How does diabetes impact the world? Globally, diabetes affects more than 420 million people, with an average of 10% living with Type 1 diabetes and 90 % with Type 2 diabetes. One in 11 adults worldwide is affected by diabetes, whether diagnosed or considered to have “pre- diabetes.” The number of people with diabetes has quadrupled in the last 30 years, disproportionately growing in low- and middle-income countries. Are you ready for an overview?
Diabetes has taken hold of the world
Western Europe is not representative
In Europe, 64 million people live with diabetes, of which 3.3 million are in France and 6 million are in Germany, representing 7.3% of the European population.
The prevalence of diabetes in France, estimated at 5%, continues to increase, even though a slowdown in the progression of the disease has been documented. The prevalence of diabetes in Germany is estimated at 7.4%.
Africa, a growing problem with diabetes
An estimated 25 million Africans live with diabetes, representing 7.1% of the total African population. However, this figure should be put into perspective, as many Africans are undiagnosed.
An increase of 140% is forecast over the next 30 years, rising to 34.2 million adults affected by diabetes in 2040.
What is the situation on both sides of the Pacific?
There are more than 62 million people living with diabetes in the Americas as a whole, with a prevalence of 8.3%.
In the United States, an estimated 30 million people are living with this chronic disease. An estimated 1.5 million new cases are diagnosed every year.
In line with the United States, Oceania has the same prevalence, with 131 million people who have diabetes.
Asia, similarly, with 8.6% of the population affected by diabetes, is not doing very well. In recent years, China has even overtaken the United States in raw number of diagnosed cases. More than 12% of the Chinese population is said to be living with the disease.
The Mediterranean countries are struggling!
Mediterranean countries have the highest rates of prevalence. Even if (only) 43 million people living with diabetes have been identified, which is lower than all European countries, the prevalence is 13.7%. Over the last 30 years, it has increased by 8% and is expected to continue to rise.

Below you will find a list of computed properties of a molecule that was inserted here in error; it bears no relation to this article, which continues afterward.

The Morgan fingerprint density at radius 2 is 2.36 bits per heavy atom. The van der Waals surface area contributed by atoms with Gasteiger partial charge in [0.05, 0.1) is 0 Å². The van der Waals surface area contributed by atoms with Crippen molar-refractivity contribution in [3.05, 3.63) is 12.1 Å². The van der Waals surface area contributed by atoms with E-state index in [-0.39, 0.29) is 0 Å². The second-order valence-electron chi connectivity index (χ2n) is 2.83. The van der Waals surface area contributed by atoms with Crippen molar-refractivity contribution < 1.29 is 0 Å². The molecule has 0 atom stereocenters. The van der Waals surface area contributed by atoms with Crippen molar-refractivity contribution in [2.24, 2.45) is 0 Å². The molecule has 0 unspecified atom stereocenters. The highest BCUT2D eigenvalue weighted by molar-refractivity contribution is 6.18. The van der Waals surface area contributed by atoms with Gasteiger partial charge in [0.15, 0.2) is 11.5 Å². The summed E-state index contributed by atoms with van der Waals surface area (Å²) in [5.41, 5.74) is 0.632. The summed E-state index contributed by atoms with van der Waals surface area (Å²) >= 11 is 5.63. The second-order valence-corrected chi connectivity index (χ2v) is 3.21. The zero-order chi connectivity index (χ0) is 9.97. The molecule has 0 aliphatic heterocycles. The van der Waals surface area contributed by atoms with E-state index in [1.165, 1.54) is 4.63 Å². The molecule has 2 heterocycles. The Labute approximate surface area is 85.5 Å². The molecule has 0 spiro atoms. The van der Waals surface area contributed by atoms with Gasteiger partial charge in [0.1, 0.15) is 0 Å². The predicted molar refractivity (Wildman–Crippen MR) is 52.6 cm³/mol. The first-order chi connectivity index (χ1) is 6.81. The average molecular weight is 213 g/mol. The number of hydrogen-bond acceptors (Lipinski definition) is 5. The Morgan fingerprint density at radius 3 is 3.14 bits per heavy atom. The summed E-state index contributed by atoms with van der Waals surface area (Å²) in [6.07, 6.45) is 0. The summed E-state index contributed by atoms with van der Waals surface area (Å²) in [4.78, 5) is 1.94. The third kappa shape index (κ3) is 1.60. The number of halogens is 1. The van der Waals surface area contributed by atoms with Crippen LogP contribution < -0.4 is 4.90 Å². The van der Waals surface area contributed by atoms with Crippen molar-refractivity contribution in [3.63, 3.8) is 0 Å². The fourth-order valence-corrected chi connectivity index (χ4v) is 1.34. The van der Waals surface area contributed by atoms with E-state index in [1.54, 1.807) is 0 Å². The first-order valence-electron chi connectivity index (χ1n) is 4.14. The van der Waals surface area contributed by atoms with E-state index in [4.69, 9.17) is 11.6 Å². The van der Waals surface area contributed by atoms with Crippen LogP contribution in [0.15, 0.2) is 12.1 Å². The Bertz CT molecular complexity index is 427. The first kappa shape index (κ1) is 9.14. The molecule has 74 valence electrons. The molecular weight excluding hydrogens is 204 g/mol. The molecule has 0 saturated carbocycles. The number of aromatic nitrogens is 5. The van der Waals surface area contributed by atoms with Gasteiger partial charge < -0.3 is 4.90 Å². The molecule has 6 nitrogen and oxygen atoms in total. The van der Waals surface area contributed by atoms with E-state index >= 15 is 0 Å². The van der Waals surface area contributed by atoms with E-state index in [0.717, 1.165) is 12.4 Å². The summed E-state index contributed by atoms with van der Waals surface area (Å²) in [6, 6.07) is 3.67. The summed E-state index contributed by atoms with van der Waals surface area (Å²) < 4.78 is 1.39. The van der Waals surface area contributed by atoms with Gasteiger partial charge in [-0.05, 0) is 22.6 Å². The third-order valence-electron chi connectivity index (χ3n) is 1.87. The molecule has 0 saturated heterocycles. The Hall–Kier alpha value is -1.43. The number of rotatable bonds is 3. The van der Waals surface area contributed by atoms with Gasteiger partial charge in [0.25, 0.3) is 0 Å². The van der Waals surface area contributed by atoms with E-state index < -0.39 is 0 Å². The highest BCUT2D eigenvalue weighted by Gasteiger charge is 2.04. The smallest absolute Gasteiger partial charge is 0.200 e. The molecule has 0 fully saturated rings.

Diabetes continues to spread, but it is being better managed
In 2013, 5.2 million deaths worldwide were estimated to be associated with diabetes: 1.5 million directly related to this chronic disease and 3.7 million related to the complications of diabetes.
In Europe, 620,000 people died from diabetes or from its complications. In Germany, the number of deaths related to diabetes or its complications is higher than the global average and accounts for 21% of overall mortality, of which 16% is related to Type 2 diabetes or its complications.
In the United States, diabetes or its complications is the seventh leading cause of death.
Deaths associated with diabetes occur predominantly in low-and middle-income countries, due to late diagnosis or limited access to treatment.
It is important to note that the mortality rate from diabetes is on the decline, although the number of people diagnosed with the disease is increasing. One of the reasons for this slowdown is screening and improved access to care and treatment for diabetes and its complications.
Définition et sources
WHO – https://www.who.int/fr
INSERM – https://www.inserm.fr/
French Federation of Diabetics – https://www.federationdesdiabetiques.org/
French National Health Service – https://www.santepubliquefrance.fr/
German Diabetes Association – https://diabetesinformationsdienst.de/
NGO for the fight against diabetes in Africa – https://santediabete.org/le-diabete/
France Info – https://www.francetvinfo.fr/sante/